CarTalk.com Blogs Car Info Our Show Deals Mechanics Files Vehicle Donation

Suburban tranny problem?

my 1995 chevy suburban slowes way down when going up hill and has a hard time gaining rpm motor seems to run fine i was wondering if it is a torque converter problem

That sounds like a drivability problem, not a transmission problem. I would let a drivability man look at it.

transman

Possibly a partially clogged catalytic converter. This could be easily tested with a vacuum gauge; if you can find a tech who has one and knows how to use it.
(The gauges are cheap, real lifesavers, and only takes a few minutes to use. Shame more techs don’t use them.)

thank you i was thinking it might be that too but forgot to check if converter was gloeing red how do you check with a vacum gauge?

Guessing. Some of them can test pressure too.

I used to remove the 02 sensor, screw in an adaptor that had a nipple on it for a vacuum line, attach the vacuum guage to the nipple then start engine and read the positive pressure going into the guage. What you are measuring is the back pressure. The higher the reading, the more stopped up the converter is. I havnt done this in a long time so I dont remember what the reading should be. ok4450 would know this better than I would. He’ll probably check back in shortly.

transman

Here is the plugged exaust test with vacuum gague (from “Gears” magazine,a transmission trade mag, May 08)

Disable the EGR

Connect a vacuum gague to a manifold vacuum port. Avoid using the MAP sensor port.

Start engine,bring to temp. Record vacuum level at idle.

Raise engine speed to about 2000 rpm record value

“In general, manifold vacuum at 2000 rpm should remain fairly close to where it was at idle. If the vacuum drops by more than about 2”, suspect a plugged exaust."

“Gears” troubleshoot quiz likes to say your problem is “likely a clogged fuel filter”

I kinda like this mag.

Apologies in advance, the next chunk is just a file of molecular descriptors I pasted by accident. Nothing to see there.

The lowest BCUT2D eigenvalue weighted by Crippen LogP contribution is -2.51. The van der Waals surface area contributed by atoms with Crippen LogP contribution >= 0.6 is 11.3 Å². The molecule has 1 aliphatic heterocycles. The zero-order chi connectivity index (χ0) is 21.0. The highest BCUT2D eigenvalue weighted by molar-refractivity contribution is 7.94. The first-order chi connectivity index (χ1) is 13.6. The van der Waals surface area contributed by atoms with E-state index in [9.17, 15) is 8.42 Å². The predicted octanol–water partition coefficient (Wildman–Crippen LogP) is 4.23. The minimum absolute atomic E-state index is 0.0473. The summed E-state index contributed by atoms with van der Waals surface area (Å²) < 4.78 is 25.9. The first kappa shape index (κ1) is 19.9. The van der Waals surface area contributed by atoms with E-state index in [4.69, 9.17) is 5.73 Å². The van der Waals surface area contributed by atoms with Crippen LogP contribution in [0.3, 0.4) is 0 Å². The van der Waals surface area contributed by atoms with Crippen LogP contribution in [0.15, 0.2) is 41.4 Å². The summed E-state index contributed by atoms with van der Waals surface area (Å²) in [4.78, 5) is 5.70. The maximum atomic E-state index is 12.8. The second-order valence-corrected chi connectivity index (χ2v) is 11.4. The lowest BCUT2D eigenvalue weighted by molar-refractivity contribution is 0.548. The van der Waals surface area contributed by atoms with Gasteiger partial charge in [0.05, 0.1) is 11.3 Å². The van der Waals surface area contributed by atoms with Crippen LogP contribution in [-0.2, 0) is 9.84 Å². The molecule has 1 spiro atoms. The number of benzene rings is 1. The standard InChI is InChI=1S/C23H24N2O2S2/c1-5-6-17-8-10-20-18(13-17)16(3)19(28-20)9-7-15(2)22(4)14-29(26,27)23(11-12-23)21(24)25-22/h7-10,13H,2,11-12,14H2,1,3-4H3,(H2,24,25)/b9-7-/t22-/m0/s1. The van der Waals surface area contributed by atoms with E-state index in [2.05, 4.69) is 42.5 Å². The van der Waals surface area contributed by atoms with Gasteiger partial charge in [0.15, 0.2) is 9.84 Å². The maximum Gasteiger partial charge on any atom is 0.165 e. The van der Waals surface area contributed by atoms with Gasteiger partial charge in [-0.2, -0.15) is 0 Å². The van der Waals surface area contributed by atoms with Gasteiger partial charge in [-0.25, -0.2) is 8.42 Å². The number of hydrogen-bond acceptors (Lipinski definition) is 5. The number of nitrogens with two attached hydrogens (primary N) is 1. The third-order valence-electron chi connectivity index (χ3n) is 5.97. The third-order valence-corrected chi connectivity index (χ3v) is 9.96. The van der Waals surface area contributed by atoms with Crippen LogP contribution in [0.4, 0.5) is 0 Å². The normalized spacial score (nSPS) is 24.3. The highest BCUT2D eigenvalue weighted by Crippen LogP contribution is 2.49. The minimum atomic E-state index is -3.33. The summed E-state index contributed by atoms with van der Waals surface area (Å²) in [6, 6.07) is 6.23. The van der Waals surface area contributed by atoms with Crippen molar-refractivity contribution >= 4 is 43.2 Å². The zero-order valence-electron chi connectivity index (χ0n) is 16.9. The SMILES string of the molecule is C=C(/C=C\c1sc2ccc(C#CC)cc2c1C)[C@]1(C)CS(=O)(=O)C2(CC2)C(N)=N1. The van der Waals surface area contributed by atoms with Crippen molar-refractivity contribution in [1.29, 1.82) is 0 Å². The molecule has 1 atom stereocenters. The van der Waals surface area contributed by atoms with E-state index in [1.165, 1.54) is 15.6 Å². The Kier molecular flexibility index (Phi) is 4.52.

Well, I never tie into the exhaust at all. It’s much easier to plug into a manifold vacuum line or tee.
Anyhoo, here’s what I look for and you really have to keep your eye on the needle because some of this is very subtle.

The manifold vacuum will vary at idle based on altitude, barometric pressure, humidity, etc. Normally you will see around 16"-20" at idle and the needle should be steady; no fluctuating, etc.

Assume you have a 17" reading (common at my altitude) Blip the throttle quickly and the gauge needle should drop to zero instantly.
When the throttle is released the needle will do one of two things.
It will drop instantly back to the original 17" reading (normal, no clog).
It will be a bit hesitant about dropping (pretty significant clog) or the needle will return to a slightly higher than normal position before dropping back to zero (less evere clog).

With the latter, the needle will jump from zero to say 19" before the needle settles back to 17".
That’s how I do it anyway and hope this helps.

Oh, that makes a lot of sense and a heck of a lot easier than tieing into the exhaust. The last time I did this was back in the 80’s. It was time consuming and of course you couldnt check it when it was hot or you’d melt things. You would have to check cold and check it fast. Thanks for the info.

transman